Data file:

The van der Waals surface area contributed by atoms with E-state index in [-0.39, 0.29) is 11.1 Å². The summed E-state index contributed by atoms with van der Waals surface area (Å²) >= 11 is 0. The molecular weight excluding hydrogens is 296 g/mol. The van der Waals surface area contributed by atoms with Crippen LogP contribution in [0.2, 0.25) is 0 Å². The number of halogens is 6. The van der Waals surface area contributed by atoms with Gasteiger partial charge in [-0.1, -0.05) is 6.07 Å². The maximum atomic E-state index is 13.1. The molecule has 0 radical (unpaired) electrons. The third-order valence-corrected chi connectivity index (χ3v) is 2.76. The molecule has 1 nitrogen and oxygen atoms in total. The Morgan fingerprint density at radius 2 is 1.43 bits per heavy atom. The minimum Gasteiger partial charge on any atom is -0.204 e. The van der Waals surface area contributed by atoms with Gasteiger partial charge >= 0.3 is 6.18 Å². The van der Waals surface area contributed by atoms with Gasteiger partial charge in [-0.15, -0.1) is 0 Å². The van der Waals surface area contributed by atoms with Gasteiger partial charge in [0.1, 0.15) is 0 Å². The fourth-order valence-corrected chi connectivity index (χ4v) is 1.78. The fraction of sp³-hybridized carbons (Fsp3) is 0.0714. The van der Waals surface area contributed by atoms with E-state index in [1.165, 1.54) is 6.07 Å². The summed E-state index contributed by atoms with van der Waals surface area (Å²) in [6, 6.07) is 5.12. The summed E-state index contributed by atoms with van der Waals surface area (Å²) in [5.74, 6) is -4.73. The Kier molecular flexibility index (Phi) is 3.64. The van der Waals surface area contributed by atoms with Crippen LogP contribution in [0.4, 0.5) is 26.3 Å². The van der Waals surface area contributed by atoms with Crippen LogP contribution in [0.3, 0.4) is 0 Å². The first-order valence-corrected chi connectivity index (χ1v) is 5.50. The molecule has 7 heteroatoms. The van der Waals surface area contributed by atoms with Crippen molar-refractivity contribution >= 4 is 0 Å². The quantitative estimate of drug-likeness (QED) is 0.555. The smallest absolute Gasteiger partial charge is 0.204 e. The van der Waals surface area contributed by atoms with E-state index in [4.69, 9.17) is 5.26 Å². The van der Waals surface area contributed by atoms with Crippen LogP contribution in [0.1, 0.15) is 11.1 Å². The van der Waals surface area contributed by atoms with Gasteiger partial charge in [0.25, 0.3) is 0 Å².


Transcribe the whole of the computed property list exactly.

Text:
The van der Waals surface area contributed by atoms with E-state index in [-0.39, 0.29) is 11.1 Å². The summed E-state index contributed by atoms with van der Waals surface area (Å²) >= 11 is 0. The molecular weight excluding hydrogens is 296 g/mol. The van der Waals surface area contributed by atoms with Crippen LogP contribution in [0.2, 0.25) is 0 Å². The number of halogens is 6. The van der Waals surface area contributed by atoms with Gasteiger partial charge in [-0.1, -0.05) is 6.07 Å². The maximum atomic E-state index is 13.1. The molecule has 0 radical (unpaired) electrons. The third-order valence-corrected chi connectivity index (χ3v) is 2.76. The molecule has 1 nitrogen and oxygen atoms in total. The Morgan fingerprint density at radius 2 is 1.43 bits per heavy atom. The minimum Gasteiger partial charge on any atom is -0.204 e. The van der Waals surface area contributed by atoms with Gasteiger partial charge >= 0.3 is 6.18 Å². The van der Waals surface area contributed by atoms with Gasteiger partial charge in [-0.15, -0.1) is 0 Å². The van der Waals surface area contributed by atoms with Gasteiger partial charge in [0.1, 0.15) is 0 Å². The fourth-order valence-corrected chi connectivity index (χ4v) is 1.78. The fraction of sp³-hybridized carbons (Fsp3) is 0.0714. The van der Waals surface area contributed by atoms with E-state index in [1.165, 1.54) is 6.07 Å². The summed E-state index contributed by atoms with van der Waals surface area (Å²) in [6, 6.07) is 5.12. The summed E-state index contributed by atoms with van der Waals surface area (Å²) in [5.74, 6) is -4.73. The Kier molecular flexibility index (Phi) is 3.64. The van der Waals surface area contributed by atoms with Crippen LogP contribution in [0.4, 0.5) is 26.3 Å². The van der Waals surface area contributed by atoms with Crippen LogP contribution in [0.3, 0.4) is 0 Å². The first-order valence-corrected chi connectivity index (χ1v) is 5.50. The molecule has 7 heteroatoms. The van der Waals surface area contributed by atoms with Crippen molar-refractivity contribution >= 4 is 0 Å². The quantitative estimate of drug-likeness (QED) is 0.555. The smallest absolute Gasteiger partial charge is 0.204 e. The van der Waals surface area contributed by atoms with E-state index in [4.69, 9.17) is 5.26 Å². The van der Waals surface area contributed by atoms with Crippen LogP contribution in [0.1, 0.15) is 11.1 Å². The van der Waals surface area contributed by atoms with Gasteiger partial charge in [0.25, 0.3) is 0 Å².